Another year, another attempt to "reform" Fannie Mae and Freddie Mac by privatizing them, which would effectively end their efforts to help low-income working families own homes. This idea didn't originate with our President, but he's sure glommed onto it, as he seems to glom on to all bad ideas eventually. Of course, privatizing Fannie Mae and Freddie Mac would not "modernize" them, unless you have a very low opinion of modernity indeed, and it certainly wouldn't "stop another financial meltdown," because Fannie Mae and Freddie Mac didn't cause that meltdown to begin with. Bankster greed and hifalutin financial instruments caused the meltdown, and it'll cause another one -- particularly since hedge fund managers (whom our President supposedly hates, but you don't believe that, because it is to laugh) have grabbed themselves a big chunk of both corporations, and are now hoping to fully add them to their casino economy. Hence CREDO helps you tell your Congressfolk to stop the privatization of Fannie Mae and Freddie Mac.
Meanwhile, with whistleblowers all in the news these days, S. 2529, the Whistleblower Programs Improvement Act, would (as its title suggests) better protect those whistleblowers who expose corruption in the financial services sector of our economy. The bill would clarify that the protections of our laws extend to whistleblowers in commodities and securities (our Supreme Court apparently being unclear about that), would speed up the processing of whistleblower claims, and would beef up funding to the CFTC Consumer Protection Fund. If we'd had stronger whistleblower protections in 2008, the banksters might not have come so close to completely destroying our economy as they did. It's not beating a dead horse to keep reminding you of the 2008 bankster meltdown, since Congress too often seems to forget it happened. The National Whistleblower Center helps you tell your Congressfolk to protect good American citizens who expose fraud and corruption by passing the Whistleblower Programs Improvement Act.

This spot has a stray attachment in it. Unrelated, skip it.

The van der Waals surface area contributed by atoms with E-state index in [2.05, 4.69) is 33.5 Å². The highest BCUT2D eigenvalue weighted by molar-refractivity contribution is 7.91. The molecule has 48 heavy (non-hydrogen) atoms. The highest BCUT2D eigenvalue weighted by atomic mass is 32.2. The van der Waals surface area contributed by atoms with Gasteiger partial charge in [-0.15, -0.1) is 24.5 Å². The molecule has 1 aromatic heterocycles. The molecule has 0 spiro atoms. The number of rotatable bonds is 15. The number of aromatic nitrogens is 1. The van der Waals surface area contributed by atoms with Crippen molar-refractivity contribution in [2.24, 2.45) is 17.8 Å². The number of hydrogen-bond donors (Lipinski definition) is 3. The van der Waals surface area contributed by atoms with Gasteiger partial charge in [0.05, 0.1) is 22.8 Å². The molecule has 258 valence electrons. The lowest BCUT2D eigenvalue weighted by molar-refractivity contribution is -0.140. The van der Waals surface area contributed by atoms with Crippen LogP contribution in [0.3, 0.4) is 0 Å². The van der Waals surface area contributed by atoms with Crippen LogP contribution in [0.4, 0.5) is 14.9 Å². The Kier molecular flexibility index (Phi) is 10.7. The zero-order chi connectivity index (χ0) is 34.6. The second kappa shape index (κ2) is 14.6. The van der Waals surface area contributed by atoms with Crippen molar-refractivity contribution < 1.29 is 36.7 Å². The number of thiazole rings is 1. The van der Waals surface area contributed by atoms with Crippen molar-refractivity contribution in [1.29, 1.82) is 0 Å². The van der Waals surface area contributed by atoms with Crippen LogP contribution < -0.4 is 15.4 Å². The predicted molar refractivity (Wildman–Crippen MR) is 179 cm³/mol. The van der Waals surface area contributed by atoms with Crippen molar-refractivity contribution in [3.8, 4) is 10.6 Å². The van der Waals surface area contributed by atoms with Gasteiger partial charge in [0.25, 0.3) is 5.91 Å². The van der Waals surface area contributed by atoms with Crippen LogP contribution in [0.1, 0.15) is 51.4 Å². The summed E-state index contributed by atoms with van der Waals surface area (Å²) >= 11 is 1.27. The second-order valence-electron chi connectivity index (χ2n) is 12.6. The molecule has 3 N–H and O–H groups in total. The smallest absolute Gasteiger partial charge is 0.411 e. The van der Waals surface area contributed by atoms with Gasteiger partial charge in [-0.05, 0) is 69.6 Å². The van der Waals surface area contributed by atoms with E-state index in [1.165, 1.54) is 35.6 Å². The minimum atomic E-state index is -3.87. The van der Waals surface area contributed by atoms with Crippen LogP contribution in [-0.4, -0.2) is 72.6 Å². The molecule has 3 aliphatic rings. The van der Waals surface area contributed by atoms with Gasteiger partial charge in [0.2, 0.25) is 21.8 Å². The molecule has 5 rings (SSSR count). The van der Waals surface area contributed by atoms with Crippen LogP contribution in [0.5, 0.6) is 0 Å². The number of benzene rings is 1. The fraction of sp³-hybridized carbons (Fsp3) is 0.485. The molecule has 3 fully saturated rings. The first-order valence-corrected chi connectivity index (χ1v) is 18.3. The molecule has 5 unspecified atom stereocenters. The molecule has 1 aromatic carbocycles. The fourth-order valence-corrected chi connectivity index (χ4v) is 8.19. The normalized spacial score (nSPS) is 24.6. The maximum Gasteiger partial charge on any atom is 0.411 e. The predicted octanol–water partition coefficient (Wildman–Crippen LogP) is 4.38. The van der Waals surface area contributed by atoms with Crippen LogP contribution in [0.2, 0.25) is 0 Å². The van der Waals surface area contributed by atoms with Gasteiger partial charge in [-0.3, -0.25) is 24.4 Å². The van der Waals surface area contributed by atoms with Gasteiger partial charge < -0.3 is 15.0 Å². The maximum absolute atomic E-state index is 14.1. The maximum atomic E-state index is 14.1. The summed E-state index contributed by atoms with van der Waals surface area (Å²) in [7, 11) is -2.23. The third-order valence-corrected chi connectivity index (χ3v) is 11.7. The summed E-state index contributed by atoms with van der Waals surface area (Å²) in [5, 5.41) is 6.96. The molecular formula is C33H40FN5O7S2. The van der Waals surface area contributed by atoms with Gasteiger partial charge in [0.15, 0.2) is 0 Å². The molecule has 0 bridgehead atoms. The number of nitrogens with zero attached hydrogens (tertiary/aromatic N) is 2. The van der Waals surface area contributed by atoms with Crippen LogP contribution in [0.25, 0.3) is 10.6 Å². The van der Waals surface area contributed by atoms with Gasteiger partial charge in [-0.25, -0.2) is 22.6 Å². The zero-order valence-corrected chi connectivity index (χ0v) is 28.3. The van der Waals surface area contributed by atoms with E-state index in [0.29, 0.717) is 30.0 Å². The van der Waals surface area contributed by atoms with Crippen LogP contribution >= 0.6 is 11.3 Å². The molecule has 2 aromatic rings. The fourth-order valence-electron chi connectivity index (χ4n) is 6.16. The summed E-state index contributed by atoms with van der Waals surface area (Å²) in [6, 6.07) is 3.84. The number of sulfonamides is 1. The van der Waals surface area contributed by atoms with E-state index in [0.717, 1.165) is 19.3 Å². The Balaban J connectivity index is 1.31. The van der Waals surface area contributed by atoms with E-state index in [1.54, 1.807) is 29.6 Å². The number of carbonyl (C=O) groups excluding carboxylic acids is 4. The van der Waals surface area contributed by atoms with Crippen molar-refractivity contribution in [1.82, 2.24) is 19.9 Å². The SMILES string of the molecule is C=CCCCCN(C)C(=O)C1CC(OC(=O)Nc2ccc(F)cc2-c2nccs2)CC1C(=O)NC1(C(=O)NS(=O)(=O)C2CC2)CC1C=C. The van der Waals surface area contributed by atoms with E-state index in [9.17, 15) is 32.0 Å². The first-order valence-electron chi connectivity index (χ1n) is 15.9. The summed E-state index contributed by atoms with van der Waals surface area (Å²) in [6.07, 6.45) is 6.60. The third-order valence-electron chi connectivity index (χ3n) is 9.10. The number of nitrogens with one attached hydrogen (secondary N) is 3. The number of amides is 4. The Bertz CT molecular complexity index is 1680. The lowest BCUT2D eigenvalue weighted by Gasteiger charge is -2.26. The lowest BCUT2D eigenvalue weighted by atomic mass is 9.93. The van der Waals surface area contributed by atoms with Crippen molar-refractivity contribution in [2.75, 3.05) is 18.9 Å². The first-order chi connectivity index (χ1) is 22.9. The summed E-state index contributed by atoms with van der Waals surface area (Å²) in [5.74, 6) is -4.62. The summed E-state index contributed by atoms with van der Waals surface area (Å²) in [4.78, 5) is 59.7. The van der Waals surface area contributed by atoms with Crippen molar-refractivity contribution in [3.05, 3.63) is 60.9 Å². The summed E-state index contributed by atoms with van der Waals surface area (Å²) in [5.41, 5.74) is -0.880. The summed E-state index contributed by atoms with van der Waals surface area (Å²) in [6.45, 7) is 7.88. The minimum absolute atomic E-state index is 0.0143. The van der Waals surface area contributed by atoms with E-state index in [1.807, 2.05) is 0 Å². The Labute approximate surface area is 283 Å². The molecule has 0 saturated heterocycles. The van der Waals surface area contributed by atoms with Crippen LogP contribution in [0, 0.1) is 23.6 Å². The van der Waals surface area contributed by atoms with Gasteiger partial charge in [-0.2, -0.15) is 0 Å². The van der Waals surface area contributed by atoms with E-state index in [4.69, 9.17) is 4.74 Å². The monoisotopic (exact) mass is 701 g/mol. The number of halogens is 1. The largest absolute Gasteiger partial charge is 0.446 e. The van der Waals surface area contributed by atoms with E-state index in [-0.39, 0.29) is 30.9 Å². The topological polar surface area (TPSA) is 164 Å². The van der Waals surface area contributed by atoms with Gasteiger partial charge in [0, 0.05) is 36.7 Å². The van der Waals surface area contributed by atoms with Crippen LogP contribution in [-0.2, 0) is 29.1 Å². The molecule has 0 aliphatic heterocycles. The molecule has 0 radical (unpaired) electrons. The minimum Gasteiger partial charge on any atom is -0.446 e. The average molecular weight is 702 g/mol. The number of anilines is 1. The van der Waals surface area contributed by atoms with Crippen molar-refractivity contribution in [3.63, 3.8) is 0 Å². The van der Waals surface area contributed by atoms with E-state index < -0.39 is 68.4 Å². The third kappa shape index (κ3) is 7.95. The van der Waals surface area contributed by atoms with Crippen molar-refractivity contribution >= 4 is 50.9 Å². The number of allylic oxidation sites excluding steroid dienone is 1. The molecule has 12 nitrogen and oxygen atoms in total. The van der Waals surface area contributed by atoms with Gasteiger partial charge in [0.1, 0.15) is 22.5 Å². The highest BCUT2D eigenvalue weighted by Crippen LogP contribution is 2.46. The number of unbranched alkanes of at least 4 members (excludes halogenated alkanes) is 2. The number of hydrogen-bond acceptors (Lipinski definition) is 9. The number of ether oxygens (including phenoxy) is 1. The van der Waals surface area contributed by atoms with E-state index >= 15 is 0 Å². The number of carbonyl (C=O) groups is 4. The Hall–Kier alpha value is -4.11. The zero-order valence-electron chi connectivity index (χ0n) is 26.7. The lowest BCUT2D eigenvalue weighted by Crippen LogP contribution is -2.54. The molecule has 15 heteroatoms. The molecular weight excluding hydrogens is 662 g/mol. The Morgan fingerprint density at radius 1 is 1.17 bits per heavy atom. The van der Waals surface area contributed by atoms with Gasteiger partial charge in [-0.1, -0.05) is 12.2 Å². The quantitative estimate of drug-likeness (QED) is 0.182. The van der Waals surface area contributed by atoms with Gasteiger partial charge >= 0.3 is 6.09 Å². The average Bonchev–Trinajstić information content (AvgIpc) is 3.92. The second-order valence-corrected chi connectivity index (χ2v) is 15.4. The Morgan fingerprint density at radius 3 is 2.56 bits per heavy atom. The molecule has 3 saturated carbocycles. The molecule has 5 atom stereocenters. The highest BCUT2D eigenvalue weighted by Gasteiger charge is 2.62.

Finally, with an overturning (or, at least, a crippling) of Roe v. Wade within our Supreme Court's grasp, Daily Kos helps you tell your Congressfolk to pass H.R. 2975/S. 1645, the Women's Health Protection Act. States have been putting up hurdles to women getting abortions since the Republican wave of 2010, but this bill would prevent states from putting up these hurdles, which include forced ultrasounds, unnecessary tests, medically-inaccurate information, third-trimester abortion bans, forcing women to explain why they want the abortion and denying them if the state doesn't find their explanation "good enough," and absurd physical plant requirements for hospitals (this final item coming up before our Supreme Court shortly, in June Medical Services, LLC v. Gee). Like I said yesterday, rights are rights regardless of how legislatures "feel" about them, and no one makes a man write an essay on why he wants a vasectomy before letting him have one, do they?